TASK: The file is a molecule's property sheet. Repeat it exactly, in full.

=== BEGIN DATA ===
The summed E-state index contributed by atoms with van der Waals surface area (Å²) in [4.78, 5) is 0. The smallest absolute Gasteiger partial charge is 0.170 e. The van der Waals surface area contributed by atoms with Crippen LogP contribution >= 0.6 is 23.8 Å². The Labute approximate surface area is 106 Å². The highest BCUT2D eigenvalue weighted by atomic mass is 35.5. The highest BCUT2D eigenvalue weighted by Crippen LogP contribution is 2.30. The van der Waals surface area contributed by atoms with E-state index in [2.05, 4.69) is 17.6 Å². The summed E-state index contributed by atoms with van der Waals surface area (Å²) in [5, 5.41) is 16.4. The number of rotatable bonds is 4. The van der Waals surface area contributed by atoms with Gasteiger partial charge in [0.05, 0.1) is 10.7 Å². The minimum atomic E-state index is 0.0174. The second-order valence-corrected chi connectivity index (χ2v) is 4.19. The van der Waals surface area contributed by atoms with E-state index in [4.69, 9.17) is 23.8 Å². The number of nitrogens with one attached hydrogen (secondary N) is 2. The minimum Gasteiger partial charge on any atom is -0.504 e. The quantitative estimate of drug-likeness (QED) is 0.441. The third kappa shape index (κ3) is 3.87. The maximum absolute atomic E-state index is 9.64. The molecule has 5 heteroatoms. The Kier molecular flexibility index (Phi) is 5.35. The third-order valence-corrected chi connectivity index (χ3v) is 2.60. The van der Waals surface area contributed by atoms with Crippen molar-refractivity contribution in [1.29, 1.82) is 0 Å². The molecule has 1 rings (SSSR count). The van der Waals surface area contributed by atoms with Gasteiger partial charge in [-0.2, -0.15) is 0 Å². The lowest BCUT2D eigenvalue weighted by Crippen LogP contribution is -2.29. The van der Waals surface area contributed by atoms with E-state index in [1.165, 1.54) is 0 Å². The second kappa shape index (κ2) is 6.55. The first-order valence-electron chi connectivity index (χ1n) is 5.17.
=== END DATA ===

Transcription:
The summed E-state index contributed by atoms with van der Waals surface area (Å²) in [4.78, 5) is 0. The smallest absolute Gasteiger partial charge is 0.170 e. The van der Waals surface area contributed by atoms with Crippen LogP contribution >= 0.6 is 23.8 Å². The Labute approximate surface area is 106 Å². The highest BCUT2D eigenvalue weighted by atomic mass is 35.5. The highest BCUT2D eigenvalue weighted by Crippen LogP contribution is 2.30. The van der Waals surface area contributed by atoms with E-state index in [2.05, 4.69) is 17.6 Å². The summed E-state index contributed by atoms with van der Waals surface area (Å²) in [5, 5.41) is 16.4. The number of rotatable bonds is 4. The van der Waals surface area contributed by atoms with Gasteiger partial charge in [0.05, 0.1) is 10.7 Å². The minimum atomic E-state index is 0.0174. The second-order valence-corrected chi connectivity index (χ2v) is 4.19. The van der Waals surface area contributed by atoms with E-state index in [4.69, 9.17) is 23.8 Å². The number of nitrogens with one attached hydrogen (secondary N) is 2. The minimum Gasteiger partial charge on any atom is -0.504 e. The quantitative estimate of drug-likeness (QED) is 0.441. The third kappa shape index (κ3) is 3.87. The maximum absolute atomic E-state index is 9.64. The molecule has 5 heteroatoms. The Kier molecular flexibility index (Phi) is 5.35. The third-order valence-corrected chi connectivity index (χ3v) is 2.60. The van der Waals surface area contributed by atoms with Crippen molar-refractivity contribution in [1.29, 1.82) is 0 Å². The molecule has 1 rings (SSSR count). The van der Waals surface area contributed by atoms with Gasteiger partial charge in [-0.2, -0.15) is 0 Å². The lowest BCUT2D eigenvalue weighted by Crippen LogP contribution is -2.29. The van der Waals surface area contributed by atoms with E-state index in [1.165, 1.54) is 0 Å². The second kappa shape index (κ2) is 6.55. The first-order valence-electron chi connectivity index (χ1n) is 5.17.